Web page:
Andrea Barron is performing an annual ritual: lighting two candles for a Passover Seder, the ceremonial retelling of the ancient Israelites' exodus from slavery in Egypt more than 3,000 years ago. The traditional elements are all in place - including the Seder plate which holds unleavened bread, green vegetables, bitter herbs and a shank bone.
However, what is unusual about the evening’s Seder is that it is taking place in the basement of the All Dulles Area Muslim Society (ADAMS), a mosque outside of Washington, D.C.
Rizwan Jaka, board member and chair of the interfaith committee at ADAMS, sees it as a natural fit.
“There’s commonality. We all believe in the freedom that’s the message of the exodus, that God saved Prophet Moses and his people from the pharaoh," says Jaka. "The striving for freedom is something that is important for everyone."
It’s the third time the Sterling, Virginia mosque has hosted the event and an air of friendly, mutual respect is evident. Barron arranges the seating so that Muslims and Jews alternate, which results in them sitting next to each other. Before the ceremony, Jaka welcomes participants with the Jewish greeting, “Shalom.”
“This is a large mosque. It is one of the largest mosques in the country. Mohamed Majid, the imam, is the president of ISNA, the Islamic Society of North America,” says Barron, who leads the Seder. “So these are not sort of marginal Muslims. These are mainstream Muslims who are holding a Passover Seder in a mosque.”
ADAMS has 10 branches in the area, serving 5,000 families. Its leaders have publicly condemned terrorism, extremism and violence while working with law enforcement and the FBI. Recent counter-radicalization seminars at ADAMS attracted several hundred people.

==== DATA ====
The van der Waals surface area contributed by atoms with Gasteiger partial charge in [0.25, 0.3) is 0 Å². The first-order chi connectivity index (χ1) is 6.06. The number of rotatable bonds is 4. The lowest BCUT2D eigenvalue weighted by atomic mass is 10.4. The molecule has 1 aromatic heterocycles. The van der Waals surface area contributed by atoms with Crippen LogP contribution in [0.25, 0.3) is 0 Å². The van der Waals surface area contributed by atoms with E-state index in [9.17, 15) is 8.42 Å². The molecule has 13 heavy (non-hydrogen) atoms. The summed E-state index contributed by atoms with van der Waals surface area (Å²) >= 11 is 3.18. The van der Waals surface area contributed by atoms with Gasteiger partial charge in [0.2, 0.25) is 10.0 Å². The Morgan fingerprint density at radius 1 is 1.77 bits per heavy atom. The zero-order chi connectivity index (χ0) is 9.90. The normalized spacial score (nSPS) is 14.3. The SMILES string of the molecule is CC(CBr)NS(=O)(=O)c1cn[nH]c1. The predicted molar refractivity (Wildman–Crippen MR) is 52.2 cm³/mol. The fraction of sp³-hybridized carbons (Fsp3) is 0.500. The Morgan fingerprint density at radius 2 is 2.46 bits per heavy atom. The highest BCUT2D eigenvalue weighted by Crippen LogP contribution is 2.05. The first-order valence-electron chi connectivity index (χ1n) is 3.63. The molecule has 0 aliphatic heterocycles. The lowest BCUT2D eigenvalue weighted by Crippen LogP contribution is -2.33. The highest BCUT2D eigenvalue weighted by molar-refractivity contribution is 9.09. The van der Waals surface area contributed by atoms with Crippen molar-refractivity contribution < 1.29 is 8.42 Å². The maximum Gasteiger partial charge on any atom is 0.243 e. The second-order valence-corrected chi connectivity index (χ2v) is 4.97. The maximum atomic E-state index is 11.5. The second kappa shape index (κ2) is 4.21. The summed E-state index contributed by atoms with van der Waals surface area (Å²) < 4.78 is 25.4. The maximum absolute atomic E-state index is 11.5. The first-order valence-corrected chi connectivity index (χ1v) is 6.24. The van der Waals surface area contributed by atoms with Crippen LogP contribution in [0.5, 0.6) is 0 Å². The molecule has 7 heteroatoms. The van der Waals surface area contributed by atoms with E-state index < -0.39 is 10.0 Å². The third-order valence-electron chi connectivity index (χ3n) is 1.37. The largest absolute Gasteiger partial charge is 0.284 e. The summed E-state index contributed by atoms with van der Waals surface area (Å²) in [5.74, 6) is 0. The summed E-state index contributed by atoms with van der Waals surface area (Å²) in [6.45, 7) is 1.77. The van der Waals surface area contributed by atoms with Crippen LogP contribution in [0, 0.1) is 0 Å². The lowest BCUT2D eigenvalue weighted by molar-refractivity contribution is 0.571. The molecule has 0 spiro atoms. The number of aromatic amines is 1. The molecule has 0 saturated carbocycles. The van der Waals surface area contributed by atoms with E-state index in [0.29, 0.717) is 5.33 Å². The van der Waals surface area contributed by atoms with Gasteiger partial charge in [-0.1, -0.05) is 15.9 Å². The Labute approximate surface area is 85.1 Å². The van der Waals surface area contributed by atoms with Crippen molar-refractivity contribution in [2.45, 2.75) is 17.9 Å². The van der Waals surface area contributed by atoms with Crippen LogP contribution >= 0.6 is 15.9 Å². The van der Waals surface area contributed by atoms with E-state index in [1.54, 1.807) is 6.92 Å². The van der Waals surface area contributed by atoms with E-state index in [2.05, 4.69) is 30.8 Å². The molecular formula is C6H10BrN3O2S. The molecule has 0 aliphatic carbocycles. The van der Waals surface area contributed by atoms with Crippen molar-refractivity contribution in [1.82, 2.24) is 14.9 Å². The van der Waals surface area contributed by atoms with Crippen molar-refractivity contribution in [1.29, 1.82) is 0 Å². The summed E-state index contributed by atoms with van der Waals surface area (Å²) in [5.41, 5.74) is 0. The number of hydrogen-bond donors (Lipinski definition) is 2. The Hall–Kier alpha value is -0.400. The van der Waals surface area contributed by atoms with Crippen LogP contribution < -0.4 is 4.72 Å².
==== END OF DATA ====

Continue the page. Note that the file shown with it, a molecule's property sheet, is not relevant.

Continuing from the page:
During the evening, the group raises a glass – filled with grape juice instead of wine in deference to the Muslims in attendance – to this particular Seder’s three main themes: the struggle for Israeli-Palestinian peace, countering Islamophobia and the struggle of the Arab people for freedom and democracy.
The message is not lost on Kay Halpern, a Jewish woman who attended the event. “It’s very important for Jews and Muslims, Jews and Arabs, including Palestinians, to break bread together and to get to know each because when people know each other as other human beings, they don’t see people in terms of stereotypes and they view the world less in terms of us versus them,” she says.
The universality and timelessness of the Passover message resonate for Egyptian-American participant Mokhtar Kamal. “There are a lot of Arabs who really want democratization. The leadership of the revolution in Egypt, many of them were upper middle class. They didn’t need money. What they needed was freedom.”
Barron’s group, Washington Area Jews for Jewish-Muslim Understanding, has been conducting interfaith events like this one since 2002.
She acknowledges it is a small organization. But her goal is for the message to strike a chord with the larger population of Muslims and Jews, Israelis and Palestinians.
“We support two states based on the 1967 borders. We’re not anti-Israel," she notes. "We’re not anti-Zionist. We are very connected to Israel but we also strongly support Israeli-Palestinian peace. And another important theme…because there’s been so much discrimination against Jews, we think Jews should be in the forefront of countering the hatred that we see growing in our country against Muslims.”
ADAMS’ imam, Mohamed Majid, hopes to make a habit of these kinds of gatherings. In fact, he imagines a reciprocal event during the upcoming month of Ramadan, when an area synagogue might host iftar, the meal for Muslims to break the fast.
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